How to Groom a Horse for Beginners

Updated December 15, 2023
A woman grooming a bay horse with a soft brush on the cross ties

Before we ever swing our leg over and hop in the saddle, the first step is to make sure your horse is clean and groomed. There are many different tools, tricks, and tips recommended for grooming, so it can be hard to figure out how to properly groom a horse. We’ll help you understand the fundamental grooming techniques, choose the right tools, and establish a routine, you can get your horse looking great in no time!

Benefits of Grooming Your Horse

In addition to giving the coat a clean, glossy shine, there are many other benefits of a grooming session for your horse:

  • Helps keep your horse clean and decreases the chances of them developing funky skin conditions like rain rot or scratches.
  • Cleaning the horse’s hooves with a hoof pick reduces the chances of them developing conditions such as thrush.
  • Helps maintain your horse’s skin and coat health by stimulating blood flow to the skin’s surface and spreading the horse’s natural oils.
  • Allows you to bond with your horse and get to know their body so you can quickly and easily pick up on any changes in their health or skin, like cuts or scrapes.
  • Gives you an opportunity to notice any changes or swelling in their legs before riding.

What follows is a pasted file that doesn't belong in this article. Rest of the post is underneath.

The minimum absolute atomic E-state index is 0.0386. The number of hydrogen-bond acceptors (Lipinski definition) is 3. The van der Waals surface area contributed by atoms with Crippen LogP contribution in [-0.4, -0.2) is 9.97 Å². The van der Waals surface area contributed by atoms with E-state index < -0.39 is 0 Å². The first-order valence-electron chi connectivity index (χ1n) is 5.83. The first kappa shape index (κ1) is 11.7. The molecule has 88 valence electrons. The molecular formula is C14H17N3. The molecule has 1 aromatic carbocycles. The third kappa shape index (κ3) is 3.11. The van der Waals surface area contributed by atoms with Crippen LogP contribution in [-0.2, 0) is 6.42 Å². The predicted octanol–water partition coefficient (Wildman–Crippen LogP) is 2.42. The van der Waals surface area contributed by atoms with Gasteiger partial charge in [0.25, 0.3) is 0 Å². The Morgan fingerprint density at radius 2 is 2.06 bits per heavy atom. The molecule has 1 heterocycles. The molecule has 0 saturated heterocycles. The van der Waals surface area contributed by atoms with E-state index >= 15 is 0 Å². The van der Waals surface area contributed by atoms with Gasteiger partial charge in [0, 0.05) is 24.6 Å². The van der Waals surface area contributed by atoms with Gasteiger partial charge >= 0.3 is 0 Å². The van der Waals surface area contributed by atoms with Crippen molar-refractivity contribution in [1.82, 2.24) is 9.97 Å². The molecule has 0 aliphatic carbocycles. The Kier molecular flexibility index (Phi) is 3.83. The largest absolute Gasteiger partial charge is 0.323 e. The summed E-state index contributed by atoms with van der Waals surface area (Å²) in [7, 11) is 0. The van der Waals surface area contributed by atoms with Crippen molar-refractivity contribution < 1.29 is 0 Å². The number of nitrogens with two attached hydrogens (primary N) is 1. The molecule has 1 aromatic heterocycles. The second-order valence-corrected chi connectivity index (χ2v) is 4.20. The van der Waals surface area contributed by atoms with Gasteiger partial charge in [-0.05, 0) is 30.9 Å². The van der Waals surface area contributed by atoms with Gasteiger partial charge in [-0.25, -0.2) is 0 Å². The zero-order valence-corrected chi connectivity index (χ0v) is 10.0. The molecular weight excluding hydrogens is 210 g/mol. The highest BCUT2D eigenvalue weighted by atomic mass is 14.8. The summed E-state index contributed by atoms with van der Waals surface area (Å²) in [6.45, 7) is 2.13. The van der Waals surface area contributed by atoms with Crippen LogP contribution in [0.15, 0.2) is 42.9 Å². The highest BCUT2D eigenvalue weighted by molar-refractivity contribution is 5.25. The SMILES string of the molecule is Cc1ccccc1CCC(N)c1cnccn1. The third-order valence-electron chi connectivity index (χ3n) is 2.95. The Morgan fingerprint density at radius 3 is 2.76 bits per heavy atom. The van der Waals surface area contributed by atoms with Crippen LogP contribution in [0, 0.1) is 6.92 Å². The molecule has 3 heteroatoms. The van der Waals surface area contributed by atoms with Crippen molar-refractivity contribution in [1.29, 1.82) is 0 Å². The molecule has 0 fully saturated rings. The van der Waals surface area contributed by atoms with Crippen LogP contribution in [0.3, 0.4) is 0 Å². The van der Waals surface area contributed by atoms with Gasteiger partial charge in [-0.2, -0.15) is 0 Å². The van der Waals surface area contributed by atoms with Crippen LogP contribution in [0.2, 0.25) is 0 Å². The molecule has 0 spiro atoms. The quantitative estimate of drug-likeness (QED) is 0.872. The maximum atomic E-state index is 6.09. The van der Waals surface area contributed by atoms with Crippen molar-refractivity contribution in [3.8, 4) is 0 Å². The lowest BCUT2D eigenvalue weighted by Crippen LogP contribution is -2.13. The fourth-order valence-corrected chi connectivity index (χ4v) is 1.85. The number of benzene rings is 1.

• Grooming after riding is important in removing sweat and dirt that accumulated throughout your ride under the saddle pad, girth, or boots, and allows you to check for any minor rubs or sores.

What Brushes Do You Need to Groom a Horse?

kensington grooming tote filled with essential horse brushes and grooming tools.

A well-groomed horse starts with having the right tools. There are basic tools and then tons of extra products and grooming accessories that can help you achieve a better finished result in less time. For details on essential horse grooming tools and products, read our guide on horse grooming tools every rider needs.

When grooming a horse, these tools, brushes, and products are typically used in the following order:

  1. Hoof pick with a brush
  2. Curry comb
  3. Shedding blade or spiral curry (if needed)
  4. Hard brush and/or medium brush
  5. Soft brush
  6. Face brush
  7. Mane and tail brush (if needed)

Other handy horse grooming brushes include:

  • Pulling comb
  • Sweat scraper
  • Grooming mitt
  • Scissors
  • Sponges
  • Clean rags or towels
  • Detangler or conditioner products

You may find that some horses only tolerate certain brushes on sensitive areas of their body, or that you need to use various tools during different times of the year, such as shedding season versus in the summertime.

Shop All Grooming Supplies

How Often Should You Groom a Horse?

Using a metal curry on a horse's hindquarters.

Daily grooming is best since it allows for daily checks of the horse’s entire body and overall health. With daily grooming, you can catch a change in your horse’s health or skin, such as hives, swelling, or cuts, sooner than later and address the issue. Even a blanketed horse should have his blankets removed regularly to make sure there isn’t anything problematic lurking underneath.

How to Groom a Horse Step-by-Step in Under 20 Minutes